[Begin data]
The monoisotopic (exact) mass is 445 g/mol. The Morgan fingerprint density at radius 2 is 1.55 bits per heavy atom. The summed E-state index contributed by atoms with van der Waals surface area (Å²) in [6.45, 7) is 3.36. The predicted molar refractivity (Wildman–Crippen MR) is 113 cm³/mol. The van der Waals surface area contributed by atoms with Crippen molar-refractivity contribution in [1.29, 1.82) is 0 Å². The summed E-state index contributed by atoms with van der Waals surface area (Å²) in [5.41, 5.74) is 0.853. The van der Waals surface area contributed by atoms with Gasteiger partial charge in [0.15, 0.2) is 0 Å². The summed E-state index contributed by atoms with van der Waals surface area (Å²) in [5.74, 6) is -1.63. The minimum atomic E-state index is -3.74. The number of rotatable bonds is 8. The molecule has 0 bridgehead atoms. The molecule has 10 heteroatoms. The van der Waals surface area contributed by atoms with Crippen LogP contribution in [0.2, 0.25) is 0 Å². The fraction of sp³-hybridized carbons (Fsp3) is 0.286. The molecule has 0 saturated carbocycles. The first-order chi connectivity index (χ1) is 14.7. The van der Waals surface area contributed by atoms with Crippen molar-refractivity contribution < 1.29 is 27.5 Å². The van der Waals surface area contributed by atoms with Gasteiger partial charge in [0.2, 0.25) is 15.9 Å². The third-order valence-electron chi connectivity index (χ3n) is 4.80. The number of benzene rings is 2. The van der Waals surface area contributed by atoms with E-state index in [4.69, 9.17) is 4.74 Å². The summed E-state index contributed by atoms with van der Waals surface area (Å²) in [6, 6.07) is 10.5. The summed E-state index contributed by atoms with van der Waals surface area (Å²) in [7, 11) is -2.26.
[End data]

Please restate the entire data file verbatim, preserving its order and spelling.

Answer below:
The monoisotopic (exact) mass is 445 g/mol. The Morgan fingerprint density at radius 2 is 1.55 bits per heavy atom. The summed E-state index contributed by atoms with van der Waals surface area (Å²) in [6.45, 7) is 3.36. The predicted molar refractivity (Wildman–Crippen MR) is 113 cm³/mol. The van der Waals surface area contributed by atoms with Crippen molar-refractivity contribution in [1.29, 1.82) is 0 Å². The summed E-state index contributed by atoms with van der Waals surface area (Å²) in [5.41, 5.74) is 0.853. The van der Waals surface area contributed by atoms with Gasteiger partial charge in [0.15, 0.2) is 0 Å². The summed E-state index contributed by atoms with van der Waals surface area (Å²) in [5.74, 6) is -1.63. The minimum atomic E-state index is -3.74. The number of rotatable bonds is 8. The molecule has 0 bridgehead atoms. The molecule has 10 heteroatoms. The van der Waals surface area contributed by atoms with Crippen LogP contribution in [0.2, 0.25) is 0 Å². The fraction of sp³-hybridized carbons (Fsp3) is 0.286. The molecule has 0 saturated carbocycles. The first-order chi connectivity index (χ1) is 14.7. The van der Waals surface area contributed by atoms with Crippen molar-refractivity contribution < 1.29 is 27.5 Å². The van der Waals surface area contributed by atoms with Gasteiger partial charge in [0.2, 0.25) is 15.9 Å². The third-order valence-electron chi connectivity index (χ3n) is 4.80. The number of benzene rings is 2. The van der Waals surface area contributed by atoms with E-state index in [4.69, 9.17) is 4.74 Å². The summed E-state index contributed by atoms with van der Waals surface area (Å²) in [6, 6.07) is 10.5. The summed E-state index contributed by atoms with van der Waals surface area (Å²) in [7, 11) is -2.26.